Does that ever intimidate you at all or is it something you just feel that really just serves a purpose in the film for the character?
I feel like it’s definitely my choice to show off my body in a way I want to, and it’s interesting to me because there’s such an image about what it is to be perfect naked and I’m definitely not that. I’m 5’2" and extremely curvy. And so I think it’s a good thing in that department to not be afraid to show my body. But I also think it’s something that, almost when you’re rolling you forget. You think, “Well, if I was in this moment, I would take my bra off, it would be weird for me not to.”
Well, it’s not like there was nudity without a reason for it. Like when you’re in the bathtub, what are you supposed to be wearing?
Yeah, and I’m not afraid of nudity. The scariest thing to me ever has been firing a gun. I’m not a violent human being and I don’t like the idea of guns; they frighten me, so that’s way scarier than taking my clothes off.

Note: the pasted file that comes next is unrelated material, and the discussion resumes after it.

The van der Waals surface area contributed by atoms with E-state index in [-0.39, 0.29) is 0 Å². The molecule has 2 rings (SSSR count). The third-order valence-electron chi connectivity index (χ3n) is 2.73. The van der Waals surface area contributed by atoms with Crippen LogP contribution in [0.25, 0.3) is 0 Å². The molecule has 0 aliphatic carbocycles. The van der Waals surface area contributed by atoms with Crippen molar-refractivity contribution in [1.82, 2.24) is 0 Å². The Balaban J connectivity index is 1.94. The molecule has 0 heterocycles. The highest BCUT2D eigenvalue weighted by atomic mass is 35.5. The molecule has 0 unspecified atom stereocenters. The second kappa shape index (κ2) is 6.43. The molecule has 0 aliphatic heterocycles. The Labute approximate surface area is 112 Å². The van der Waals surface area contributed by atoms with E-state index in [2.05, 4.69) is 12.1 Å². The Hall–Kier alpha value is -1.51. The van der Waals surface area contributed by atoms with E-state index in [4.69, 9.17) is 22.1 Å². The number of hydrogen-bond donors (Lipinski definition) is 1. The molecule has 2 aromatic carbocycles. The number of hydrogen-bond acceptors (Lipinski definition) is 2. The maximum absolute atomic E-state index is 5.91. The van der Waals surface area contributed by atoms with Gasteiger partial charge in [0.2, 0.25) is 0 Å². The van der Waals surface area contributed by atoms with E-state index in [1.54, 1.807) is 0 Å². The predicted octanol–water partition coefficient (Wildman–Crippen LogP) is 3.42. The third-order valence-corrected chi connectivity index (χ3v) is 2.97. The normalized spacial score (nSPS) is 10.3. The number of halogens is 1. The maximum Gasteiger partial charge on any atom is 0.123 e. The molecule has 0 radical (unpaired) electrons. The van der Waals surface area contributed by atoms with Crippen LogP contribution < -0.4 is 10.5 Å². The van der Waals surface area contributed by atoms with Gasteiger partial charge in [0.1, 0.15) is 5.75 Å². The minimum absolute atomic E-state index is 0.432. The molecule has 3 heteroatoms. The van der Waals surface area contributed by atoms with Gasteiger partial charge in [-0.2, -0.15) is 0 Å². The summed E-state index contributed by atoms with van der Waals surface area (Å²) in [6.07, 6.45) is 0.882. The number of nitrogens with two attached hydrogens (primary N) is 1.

Speaking of guns, I saw Killer Joe the day before I saw Little Birds. Did you see similarities between Dottie and Lily?
Not at all. They are such different women from such different walks of life. The only similarity would be that they live in trailer parks.
You’ve worked with so many amazing actors and directors in your career so far, have you transformed and a learned a lot as an actor with each film you’ve made?
Honestly, it’s like being at drama school for ten years. You watch people and you learn and they’re so giving. It’s about being a sponge, you want to suck up all that knowledge and just use it. I’m very, very lucky with the people I’ve had teach me things and direct me. I think every time I make a movie someone teaches me something, I hope someday I can teach other people things too. If you get, you want to give. I think that’s the best way to explain it, it’s better than any drama school you can imagine.